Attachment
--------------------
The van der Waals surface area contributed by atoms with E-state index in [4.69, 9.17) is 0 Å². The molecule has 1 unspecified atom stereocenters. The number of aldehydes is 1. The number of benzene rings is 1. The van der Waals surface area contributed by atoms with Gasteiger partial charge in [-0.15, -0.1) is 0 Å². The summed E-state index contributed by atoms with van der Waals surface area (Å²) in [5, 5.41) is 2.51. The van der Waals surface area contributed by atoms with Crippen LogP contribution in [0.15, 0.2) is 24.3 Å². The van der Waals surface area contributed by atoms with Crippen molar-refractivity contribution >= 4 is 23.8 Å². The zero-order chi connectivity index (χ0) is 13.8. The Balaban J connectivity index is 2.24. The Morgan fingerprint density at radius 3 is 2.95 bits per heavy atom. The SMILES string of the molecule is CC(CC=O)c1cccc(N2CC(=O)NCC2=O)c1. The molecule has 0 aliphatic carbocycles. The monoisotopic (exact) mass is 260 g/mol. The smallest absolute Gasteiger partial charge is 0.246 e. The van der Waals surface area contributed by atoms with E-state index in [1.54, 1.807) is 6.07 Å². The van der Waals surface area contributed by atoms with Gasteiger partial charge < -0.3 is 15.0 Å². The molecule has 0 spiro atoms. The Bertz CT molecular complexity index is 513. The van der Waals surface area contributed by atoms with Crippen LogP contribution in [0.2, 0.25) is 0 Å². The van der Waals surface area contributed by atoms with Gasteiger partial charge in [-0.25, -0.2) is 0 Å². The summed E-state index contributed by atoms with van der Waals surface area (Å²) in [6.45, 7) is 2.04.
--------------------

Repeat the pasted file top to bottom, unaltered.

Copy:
The van der Waals surface area contributed by atoms with E-state index in [4.69, 9.17) is 0 Å². The molecule has 1 unspecified atom stereocenters. The number of aldehydes is 1. The number of benzene rings is 1. The van der Waals surface area contributed by atoms with Gasteiger partial charge in [-0.15, -0.1) is 0 Å². The summed E-state index contributed by atoms with van der Waals surface area (Å²) in [5, 5.41) is 2.51. The van der Waals surface area contributed by atoms with Crippen LogP contribution in [0.15, 0.2) is 24.3 Å². The van der Waals surface area contributed by atoms with Crippen molar-refractivity contribution >= 4 is 23.8 Å². The zero-order chi connectivity index (χ0) is 13.8. The Balaban J connectivity index is 2.24. The Morgan fingerprint density at radius 3 is 2.95 bits per heavy atom. The SMILES string of the molecule is CC(CC=O)c1cccc(N2CC(=O)NCC2=O)c1. The molecule has 0 aliphatic carbocycles. The monoisotopic (exact) mass is 260 g/mol. The smallest absolute Gasteiger partial charge is 0.246 e. The van der Waals surface area contributed by atoms with E-state index in [1.54, 1.807) is 6.07 Å². The van der Waals surface area contributed by atoms with Gasteiger partial charge < -0.3 is 15.0 Å². The molecule has 0 spiro atoms. The Bertz CT molecular complexity index is 513. The van der Waals surface area contributed by atoms with Crippen LogP contribution in [0.2, 0.25) is 0 Å². The van der Waals surface area contributed by atoms with Gasteiger partial charge in [-0.25, -0.2) is 0 Å². The summed E-state index contributed by atoms with van der Waals surface area (Å²) in [6.45, 7) is 2.04.